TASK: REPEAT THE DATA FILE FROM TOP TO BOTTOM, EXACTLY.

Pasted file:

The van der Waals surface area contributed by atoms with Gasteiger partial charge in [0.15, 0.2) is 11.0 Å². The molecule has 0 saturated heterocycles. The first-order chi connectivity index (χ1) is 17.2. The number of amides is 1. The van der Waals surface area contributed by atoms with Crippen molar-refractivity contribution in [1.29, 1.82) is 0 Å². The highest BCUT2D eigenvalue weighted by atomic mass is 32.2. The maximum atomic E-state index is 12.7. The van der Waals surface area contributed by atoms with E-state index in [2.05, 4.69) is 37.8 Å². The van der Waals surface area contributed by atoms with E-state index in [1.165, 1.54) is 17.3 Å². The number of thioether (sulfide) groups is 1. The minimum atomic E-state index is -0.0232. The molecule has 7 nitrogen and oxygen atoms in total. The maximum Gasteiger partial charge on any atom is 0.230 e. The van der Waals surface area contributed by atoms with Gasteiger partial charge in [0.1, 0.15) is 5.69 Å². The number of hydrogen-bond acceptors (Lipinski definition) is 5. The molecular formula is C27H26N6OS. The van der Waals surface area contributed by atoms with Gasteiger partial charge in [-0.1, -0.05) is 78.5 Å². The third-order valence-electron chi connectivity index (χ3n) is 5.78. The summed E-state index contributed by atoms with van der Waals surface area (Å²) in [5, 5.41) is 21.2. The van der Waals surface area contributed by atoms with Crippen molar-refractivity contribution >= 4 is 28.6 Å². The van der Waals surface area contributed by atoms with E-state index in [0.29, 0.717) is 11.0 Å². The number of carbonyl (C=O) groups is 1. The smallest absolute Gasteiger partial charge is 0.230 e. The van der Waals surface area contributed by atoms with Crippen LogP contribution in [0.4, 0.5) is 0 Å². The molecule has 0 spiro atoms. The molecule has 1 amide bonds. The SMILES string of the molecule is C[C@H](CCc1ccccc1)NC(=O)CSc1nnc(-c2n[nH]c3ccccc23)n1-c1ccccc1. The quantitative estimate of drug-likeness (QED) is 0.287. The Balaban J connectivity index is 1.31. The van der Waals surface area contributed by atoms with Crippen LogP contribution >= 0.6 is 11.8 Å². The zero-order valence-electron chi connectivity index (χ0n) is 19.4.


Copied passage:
The van der Waals surface area contributed by atoms with Gasteiger partial charge in [0.15, 0.2) is 11.0 Å². The molecule has 0 saturated heterocycles. The first-order chi connectivity index (χ1) is 17.2. The number of amides is 1. The van der Waals surface area contributed by atoms with Crippen molar-refractivity contribution in [1.29, 1.82) is 0 Å². The highest BCUT2D eigenvalue weighted by atomic mass is 32.2. The maximum atomic E-state index is 12.7. The van der Waals surface area contributed by atoms with E-state index in [2.05, 4.69) is 37.8 Å². The van der Waals surface area contributed by atoms with E-state index in [1.165, 1.54) is 17.3 Å². The number of thioether (sulfide) groups is 1. The minimum atomic E-state index is -0.0232. The molecule has 7 nitrogen and oxygen atoms in total. The maximum Gasteiger partial charge on any atom is 0.230 e. The van der Waals surface area contributed by atoms with Gasteiger partial charge in [0.1, 0.15) is 5.69 Å². The number of hydrogen-bond acceptors (Lipinski definition) is 5. The molecular formula is C27H26N6OS. The van der Waals surface area contributed by atoms with Gasteiger partial charge in [-0.1, -0.05) is 78.5 Å². The third-order valence-electron chi connectivity index (χ3n) is 5.78. The summed E-state index contributed by atoms with van der Waals surface area (Å²) in [5, 5.41) is 21.2. The van der Waals surface area contributed by atoms with Crippen molar-refractivity contribution >= 4 is 28.6 Å². The van der Waals surface area contributed by atoms with E-state index in [0.29, 0.717) is 11.0 Å². The number of carbonyl (C=O) groups is 1. The smallest absolute Gasteiger partial charge is 0.230 e. The van der Waals surface area contributed by atoms with Crippen LogP contribution in [0.4, 0.5) is 0 Å². The molecule has 0 spiro atoms. The molecule has 1 amide bonds. The SMILES string of the molecule is C[C@H](CCc1ccccc1)NC(=O)CSc1nnc(-c2n[nH]c3ccccc23)n1-c1ccccc1. The quantitative estimate of drug-likeness (QED) is 0.287. The Balaban J connectivity index is 1.31. The van der Waals surface area contributed by atoms with Crippen LogP contribution >= 0.6 is 11.8 Å². The zero-order valence-electron chi connectivity index (χ0n) is 19.4.